More and more evidence points to pivotal events very early in life — during the toddler years, infancy and even before birth, in the womb — that can set young children on an obesity trajectory that is hard to alter by the time they’re in kindergarten. The evidence is not ironclad, but it suggests that prevention efforts should start very early.
It goes on to (very smartly) state that genes are not all to blame, but environment may the largest player:
Scientists like Dr. Birch worry about what are called epigenetic changes. The genes inherited from mother and father may be turned on and off and the strength of their effects changed by environmental conditions in early development. Many doctors are concerned about women being obese and unhealthy before pregnancy because, as they point out, the womb is the baby’s first environment.
One of the most convincing studies on the link between gestational diabetes in the mother and diabetes in her children was done almost 10 years ago among Pima Indians. Siblings born after the mother developed Type 2 diabetes had a higher body mass index throughout childhood and were almost four times as likely to develop diabetes as siblings born before the diagnosis.
“The intrauterine environment of a woman with diabetes overnourishes the fetus,” said the study’s author, Dana Dabelea, an epidemiologist at the Colorado School of Public Health. And that, she added, may “reset the offspring’s satiety set point, and make them predisposed to eat more.”
This is a notion that is just starting to hit mainstream America and I would bet most people reading this still don’t understand how this works to what degree. Epigenetics has been around for decades (since C. H. Waddington coined the term in 1942) but still hasn’t made it into many textbooks, classes, and conversations about biology, genetics, human development, aging, disease, cancer and mental illnesses. Most people believe genetics plays a bigger role in their health than environment, but I believe in the next 30 years that will be completely reversed.
We have all seen epigenetics in action in the example of a larvae turning into a butterfly. The same genes are present, they are just being expressed differently.
If we want to figure out when we develop our traits, behaviors, and tendencies, I think we have to start at the beginning – moment of conception. From that moment on, we are responding to our environment and in response to our environment we are programming our cells and their responses. Bruce Lipton helps explain this process in an interview he did with Planeta Magazine :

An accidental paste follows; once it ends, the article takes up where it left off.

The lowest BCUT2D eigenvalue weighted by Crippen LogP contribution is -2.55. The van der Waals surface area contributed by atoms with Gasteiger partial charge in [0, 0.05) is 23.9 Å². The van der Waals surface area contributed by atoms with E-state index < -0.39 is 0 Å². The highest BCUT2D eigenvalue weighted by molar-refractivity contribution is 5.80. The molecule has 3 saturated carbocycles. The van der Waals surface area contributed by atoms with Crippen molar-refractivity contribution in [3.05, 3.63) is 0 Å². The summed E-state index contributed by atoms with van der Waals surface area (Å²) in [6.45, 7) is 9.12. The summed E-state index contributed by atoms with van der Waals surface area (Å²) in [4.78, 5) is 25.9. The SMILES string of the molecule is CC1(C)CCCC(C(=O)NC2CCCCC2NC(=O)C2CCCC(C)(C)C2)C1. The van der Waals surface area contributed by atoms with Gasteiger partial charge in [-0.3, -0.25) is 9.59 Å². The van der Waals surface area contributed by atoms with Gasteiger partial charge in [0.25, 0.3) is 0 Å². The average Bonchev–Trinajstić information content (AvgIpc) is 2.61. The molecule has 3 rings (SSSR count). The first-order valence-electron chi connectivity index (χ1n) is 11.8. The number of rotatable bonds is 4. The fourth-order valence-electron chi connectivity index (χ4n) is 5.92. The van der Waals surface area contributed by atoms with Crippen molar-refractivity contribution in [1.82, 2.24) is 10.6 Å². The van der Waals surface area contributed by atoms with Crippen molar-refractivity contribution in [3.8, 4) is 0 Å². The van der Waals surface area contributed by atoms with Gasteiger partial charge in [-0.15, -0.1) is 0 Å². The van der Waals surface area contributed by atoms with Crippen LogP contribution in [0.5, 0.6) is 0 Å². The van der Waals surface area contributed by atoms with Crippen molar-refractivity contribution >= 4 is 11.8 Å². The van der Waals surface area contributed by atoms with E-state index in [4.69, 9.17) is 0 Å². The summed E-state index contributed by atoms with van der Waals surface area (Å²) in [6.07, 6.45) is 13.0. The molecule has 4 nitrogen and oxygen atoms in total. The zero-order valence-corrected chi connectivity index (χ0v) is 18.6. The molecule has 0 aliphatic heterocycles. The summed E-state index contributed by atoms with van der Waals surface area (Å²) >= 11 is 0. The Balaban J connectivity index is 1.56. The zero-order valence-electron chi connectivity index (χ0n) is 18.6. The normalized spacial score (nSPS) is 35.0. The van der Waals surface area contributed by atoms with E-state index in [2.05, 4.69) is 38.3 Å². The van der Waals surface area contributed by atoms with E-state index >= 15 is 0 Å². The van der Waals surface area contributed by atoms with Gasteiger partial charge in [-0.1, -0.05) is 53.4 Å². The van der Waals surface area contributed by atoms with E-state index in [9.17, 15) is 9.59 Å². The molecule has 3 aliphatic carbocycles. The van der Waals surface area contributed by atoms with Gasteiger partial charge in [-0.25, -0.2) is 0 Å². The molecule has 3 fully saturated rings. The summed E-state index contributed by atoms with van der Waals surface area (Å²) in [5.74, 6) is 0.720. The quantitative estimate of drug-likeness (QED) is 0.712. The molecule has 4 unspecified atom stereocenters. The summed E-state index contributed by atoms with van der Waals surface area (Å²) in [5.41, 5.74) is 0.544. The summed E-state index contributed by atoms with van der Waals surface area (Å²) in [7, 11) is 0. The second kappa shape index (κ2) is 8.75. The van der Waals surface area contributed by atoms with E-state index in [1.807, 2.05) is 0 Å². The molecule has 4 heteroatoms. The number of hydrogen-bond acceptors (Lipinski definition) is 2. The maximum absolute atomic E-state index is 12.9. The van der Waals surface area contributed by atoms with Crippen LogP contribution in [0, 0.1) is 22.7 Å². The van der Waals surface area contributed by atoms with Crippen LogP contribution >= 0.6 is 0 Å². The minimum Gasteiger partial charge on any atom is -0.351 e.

During the first few weeks of embryonic development the genes are primarily controlling the unfolding of the body plan of a human (e.g., creating two arms, two legs, ten fingers and ten toes, etc.). Once the embryo takes on the shape of a human, it is called a fetus. In the fetal stage of development, the genes take a back seat to control by environmental information. During this period the fetal body’s structure and function are adjusted in response to the mother’s perception of the environment. Maternal hormones, growth factors and emotional chemistry controlling the mother’s biological response to the environment pass through the placenta and influence the genetics and behavioral programming of the fetus. I refer to this period where the mother’s perception and interpretation of the world are relayed to the fetus via the chemistry of the mother’s blood as “Nature’s Head-Start Program.” This maternally-relayed “information” about environmental conditions allows the developing fetus to adjust its biology so that when it is born, it’s structure and physiology will be more in tune with the world in which the child will live. The “reading” of the environment’s signals (in the womb and after birth) enables the body’s cells and their genes to make appropriate biological adjustments to support and sustain life. Since the environmental signals are read and interpreted by the mind’s “perceptions,” the mind becomes the primary force that ultimately shapes an individual’s life and health.
Now that we understand when many things start – which will hopefully bring about more conscious parenting – we must also realize that this process of epigenetics (our environment and our thoughts effecting our genes) never stops. We are a stimulus response organism and are constantly responding to what we eat, drink, think, feel, and do. And through this process it is being proven that we not only turn on and off genes but can reprogram our DNA. This means: no more blaming your mom and dad for bad genes…time take action if you want to change your life (your body included)!